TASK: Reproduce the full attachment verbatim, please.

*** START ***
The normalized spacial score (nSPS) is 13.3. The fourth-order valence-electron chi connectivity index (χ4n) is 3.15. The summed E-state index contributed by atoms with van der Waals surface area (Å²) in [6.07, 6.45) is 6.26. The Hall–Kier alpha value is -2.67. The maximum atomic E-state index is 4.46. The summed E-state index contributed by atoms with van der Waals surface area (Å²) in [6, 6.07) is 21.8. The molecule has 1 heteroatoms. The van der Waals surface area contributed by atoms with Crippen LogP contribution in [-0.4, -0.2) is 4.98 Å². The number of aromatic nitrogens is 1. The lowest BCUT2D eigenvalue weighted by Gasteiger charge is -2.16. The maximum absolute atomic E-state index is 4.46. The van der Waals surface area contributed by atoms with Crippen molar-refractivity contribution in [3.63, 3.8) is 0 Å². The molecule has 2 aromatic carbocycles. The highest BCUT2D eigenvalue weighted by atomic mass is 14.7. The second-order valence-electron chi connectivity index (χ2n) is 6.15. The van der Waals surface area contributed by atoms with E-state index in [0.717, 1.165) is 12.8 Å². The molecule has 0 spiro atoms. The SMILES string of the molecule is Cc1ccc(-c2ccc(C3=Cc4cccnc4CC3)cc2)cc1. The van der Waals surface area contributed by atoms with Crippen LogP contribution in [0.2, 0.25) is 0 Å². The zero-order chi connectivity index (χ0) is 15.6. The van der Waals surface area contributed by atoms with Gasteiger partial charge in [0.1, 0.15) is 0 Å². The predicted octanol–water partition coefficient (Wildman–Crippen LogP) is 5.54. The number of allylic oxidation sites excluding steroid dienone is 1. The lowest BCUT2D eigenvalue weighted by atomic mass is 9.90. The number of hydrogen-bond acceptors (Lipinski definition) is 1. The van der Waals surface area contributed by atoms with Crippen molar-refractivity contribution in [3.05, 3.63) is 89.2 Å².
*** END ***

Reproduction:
The normalized spacial score (nSPS) is 13.3. The fourth-order valence-electron chi connectivity index (χ4n) is 3.15. The summed E-state index contributed by atoms with van der Waals surface area (Å²) in [6.07, 6.45) is 6.26. The Hall–Kier alpha value is -2.67. The maximum atomic E-state index is 4.46. The summed E-state index contributed by atoms with van der Waals surface area (Å²) in [6, 6.07) is 21.8. The molecule has 1 heteroatoms. The van der Waals surface area contributed by atoms with Crippen LogP contribution in [-0.4, -0.2) is 4.98 Å². The number of aromatic nitrogens is 1. The lowest BCUT2D eigenvalue weighted by Gasteiger charge is -2.16. The maximum absolute atomic E-state index is 4.46. The van der Waals surface area contributed by atoms with Crippen molar-refractivity contribution in [3.63, 3.8) is 0 Å². The molecule has 2 aromatic carbocycles. The highest BCUT2D eigenvalue weighted by atomic mass is 14.7. The second-order valence-electron chi connectivity index (χ2n) is 6.15. The van der Waals surface area contributed by atoms with E-state index in [0.717, 1.165) is 12.8 Å². The molecule has 0 spiro atoms. The SMILES string of the molecule is Cc1ccc(-c2ccc(C3=Cc4cccnc4CC3)cc2)cc1. The van der Waals surface area contributed by atoms with Crippen LogP contribution in [0.2, 0.25) is 0 Å². The zero-order chi connectivity index (χ0) is 15.6. The van der Waals surface area contributed by atoms with Gasteiger partial charge in [0.1, 0.15) is 0 Å². The predicted octanol–water partition coefficient (Wildman–Crippen LogP) is 5.54. The number of allylic oxidation sites excluding steroid dienone is 1. The lowest BCUT2D eigenvalue weighted by atomic mass is 9.90. The number of hydrogen-bond acceptors (Lipinski definition) is 1. The van der Waals surface area contributed by atoms with Crippen molar-refractivity contribution in [3.05, 3.63) is 89.2 Å².